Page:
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    This chapter is a collection of prophecies relating to several nations in the neighbourhood of Judea; and, like those preceding, are supposed to have been fulfilled by the ministry of Nebuchadnezzar during the thirteen years' siege of Tyre. The chapter opens with a prophecy concerning the Ammonites, whose chief city, Rabbah, shall be destroyed; and Malcom, the supreme divinity of the people, with all his retinue of priests and officers, carried into captivity, 1-5. Promise that the Ammonites shall be restored to their liberty, 6. Prophecy againt the Edomites, (very like that most dreadful one in the thirty-fourth chapter of Isaiah against the same people,) who shall be utterly exterminated, after the similitude of Sodom and Gomorrah, 7-22. Prophecy against Damascus, 23-27; and against Kedar, 28, 29. Utter desolation of the kingdoms of Hazor foretold, 30-33. The polity of the Elamites shall be completely dissolved, and the people dispersed throughout the nations, 34-38. The Elamites shall be delivered from their captivity in the latter days, 39. It wilt be proper here to observe that these predictions should not be so explained as if they admitted of merely a private interpretation; for, as Bishop Lowth remarks upon Isaiah's prophecy concerning the Idumeans, "by a figure very common in the prophetical wrttings, any city or people, remarkably distinguished as enemies of the people and kingdom of God, is put for those enemies in general;" therefore, it is under the Gospel dispensation that these prophecies shall be accomplished to their fullest extent upon all the antichrtsttan nations that have sinned after the similitude of the ancient enemies of the people of God under the Mosaic economy.


    Verse 1. "CONCERNING THE AMMONITES" - This prophetic discourse was also delivered after the capture of Jerusalem.

    "Hath Israel no sons?-no heir?" - The Ammonites, it appears, took advantage of the depressed state of Israel, and invaded their territories in the tribe of Gad, hoping to make them their own for ever. But the prophet intimates that God will preserve the descendants of Israel, and will bring them back to their forfeited inheritances.

    "Why then doth their king" - µklm Malcom or Milcom, the chief idol of the Ammonites. That the idol Milcom is here meant is sufficiently evident from ver. 3, where it is said: "Milcom (not their king) shall go into captivity; his PRIESTS and his princes together." Milcom is also called Molech. Malcom is put here for the Ammonites, as the people of Chemosh in the preceding chapter are put for the Moabites in general.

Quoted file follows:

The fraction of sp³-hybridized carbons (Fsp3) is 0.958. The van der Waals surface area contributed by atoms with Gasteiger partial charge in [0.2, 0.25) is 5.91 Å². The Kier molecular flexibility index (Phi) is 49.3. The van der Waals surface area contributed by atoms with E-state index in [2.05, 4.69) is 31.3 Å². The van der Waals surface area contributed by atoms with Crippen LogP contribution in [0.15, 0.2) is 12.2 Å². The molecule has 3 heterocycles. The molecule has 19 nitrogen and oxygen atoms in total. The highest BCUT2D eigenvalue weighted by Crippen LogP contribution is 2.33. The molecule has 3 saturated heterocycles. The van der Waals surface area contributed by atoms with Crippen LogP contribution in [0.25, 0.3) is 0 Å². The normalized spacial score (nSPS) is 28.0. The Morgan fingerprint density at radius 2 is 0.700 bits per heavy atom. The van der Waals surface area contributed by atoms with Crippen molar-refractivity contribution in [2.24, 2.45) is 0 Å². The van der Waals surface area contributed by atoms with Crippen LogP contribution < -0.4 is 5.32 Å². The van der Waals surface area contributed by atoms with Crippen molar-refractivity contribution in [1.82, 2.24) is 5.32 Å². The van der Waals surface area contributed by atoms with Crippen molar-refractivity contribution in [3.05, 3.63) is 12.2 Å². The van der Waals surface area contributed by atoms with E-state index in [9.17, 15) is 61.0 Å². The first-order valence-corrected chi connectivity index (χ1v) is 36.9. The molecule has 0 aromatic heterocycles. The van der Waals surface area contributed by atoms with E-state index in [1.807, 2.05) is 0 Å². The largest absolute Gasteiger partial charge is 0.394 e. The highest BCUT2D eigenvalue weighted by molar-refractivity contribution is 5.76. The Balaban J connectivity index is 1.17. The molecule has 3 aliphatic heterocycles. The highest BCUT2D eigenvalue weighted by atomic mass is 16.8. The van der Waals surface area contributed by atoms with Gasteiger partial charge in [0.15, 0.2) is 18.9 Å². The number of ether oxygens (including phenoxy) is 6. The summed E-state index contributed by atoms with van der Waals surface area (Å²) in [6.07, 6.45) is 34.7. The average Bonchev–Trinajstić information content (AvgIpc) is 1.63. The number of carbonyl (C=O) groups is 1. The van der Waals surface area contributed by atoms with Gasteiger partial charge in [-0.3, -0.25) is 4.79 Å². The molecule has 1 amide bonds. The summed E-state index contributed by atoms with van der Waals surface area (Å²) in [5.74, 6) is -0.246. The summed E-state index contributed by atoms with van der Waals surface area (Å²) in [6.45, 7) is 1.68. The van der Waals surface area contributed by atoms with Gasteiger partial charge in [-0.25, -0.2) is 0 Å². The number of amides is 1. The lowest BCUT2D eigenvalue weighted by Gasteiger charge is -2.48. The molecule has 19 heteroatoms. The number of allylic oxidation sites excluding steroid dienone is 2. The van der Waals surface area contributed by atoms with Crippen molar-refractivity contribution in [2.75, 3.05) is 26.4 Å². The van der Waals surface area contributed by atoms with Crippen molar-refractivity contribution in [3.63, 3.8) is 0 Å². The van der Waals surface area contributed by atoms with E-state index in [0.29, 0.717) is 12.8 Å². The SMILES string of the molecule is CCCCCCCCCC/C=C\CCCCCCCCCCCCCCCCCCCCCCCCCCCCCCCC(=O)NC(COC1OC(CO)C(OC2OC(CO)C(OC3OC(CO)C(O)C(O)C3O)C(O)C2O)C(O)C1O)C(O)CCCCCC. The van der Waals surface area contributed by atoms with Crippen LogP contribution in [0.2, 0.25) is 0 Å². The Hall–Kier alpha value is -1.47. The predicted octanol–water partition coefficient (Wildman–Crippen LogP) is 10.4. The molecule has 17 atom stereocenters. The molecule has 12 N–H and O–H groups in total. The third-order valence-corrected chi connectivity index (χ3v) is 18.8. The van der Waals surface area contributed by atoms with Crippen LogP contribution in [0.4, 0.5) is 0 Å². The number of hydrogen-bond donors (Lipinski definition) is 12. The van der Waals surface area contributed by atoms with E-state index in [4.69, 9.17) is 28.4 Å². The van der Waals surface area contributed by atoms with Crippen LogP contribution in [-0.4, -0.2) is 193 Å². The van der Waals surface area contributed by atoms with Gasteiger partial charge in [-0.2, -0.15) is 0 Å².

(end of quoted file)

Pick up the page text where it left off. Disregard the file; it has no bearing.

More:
Verse 3. "Run to and fro by the hedges" - It is supposed that this may refer to the women making lamentations for the dead, that were in general buried by the walls of their gardens; but others think that it refers to the smaller cities or villages, called here the daughters of Rabbah, the metropolis; the inhabitants of which are exhorted to seek safety somewhere else, as none can be expected from them, now that the enemy is at hand.

    Verse 4. "Wherefore gloriest thou" - Though thy valleys be fruitful, yet glory not in them. Though thou have much political and military power, do not trust in them, nor in the multitude of thy cities; a stronger than thou is coming against thee.

    Verse 6. "Afterward I will bring again" - The Ammonites are supposed to have returned with the Moabites and Israelites, on permission given by the edict of Cyrus.

    Verse 7. "CONCERNING EDOM" - This is a new and separate discourse.

    "Teman" - A part of Idumea, put here for the whole country.

    Verse 8. "Dwell deep" - An allusion to the custom of the Arabs, who, when about to be attacked by a powerful foe, strike their tents, pack up their utensils, lade their camels, which they can do in a couple of hours, and set off to the great desert, and so bury themselves in it that no enemy either will or can pursue, as it is the Arabs alone that know the deserts, and can find water and provender for their support.

    "Dedan" - Was a city of Idumea, not far from Teman.

    Verse 9. "If grape-gatherers" - Both in vintage and harvest every grape and every stalk are not gathered; hence the gleaners get something for their pains: but your enemies shall not leave one of you behind; all shall be carried into captivity.

    Verse 10. "I have made Esau bare" - I have stripped him of all defense, and have discovered his hiding-places to his enemies.

    Verse 11. "Leave thy fatherless children" - The connection of this with the context is not easy to be discerned; but, as a general maxim, it is of great importance. Widows and orphans are the peculiar care of God. He is as the best of fathers to the one, and the most loving of husbands to the other.

    Even the widows and orphans of Esau, who escape the general destruction, shall be taken care of by the Lord.

    Verse 12. "Art thou he that shall altogether go unpunished?" - A similar form of speech appears, chap. xxv. 29. Others, less wicked than thou, have been punished and canst thou expect to escape? Thou shait not escape.

    Verse 13. "Bozrah shall become a desolation" - Bozrah, a city of Idumea, is here put for the whole country.

    Verse 14. "I have heard a rumor" - The Lord has revealed to me what he is about to do to the Edomites.

    "An ambassador is sent" - I believe this means only that God has given permission, and has stirred up the hearts of these nations to go against those whom he has doomed to destruction.

    Verse 16. "O thou that dwellest" - All Idumea is full of mountains and rocks, and these rocks and mountains full of caves, where, in time of great heats, and in time of war, the people take shelter.

    Verse 18. "As in the overthrow of Sodom" - The destruction of Sodom and Gomorrah and the neighbouring cities was so terrible, that, when God denounces judgments against incorrigible sinners, he tells them they shall be like Sodom and Gomorrah.

    "No man shall abide there" - It shall be so desolate as not to be habitable.

    Travellers may lodge on the ground for a night; but it cannot become a permanent dwelling.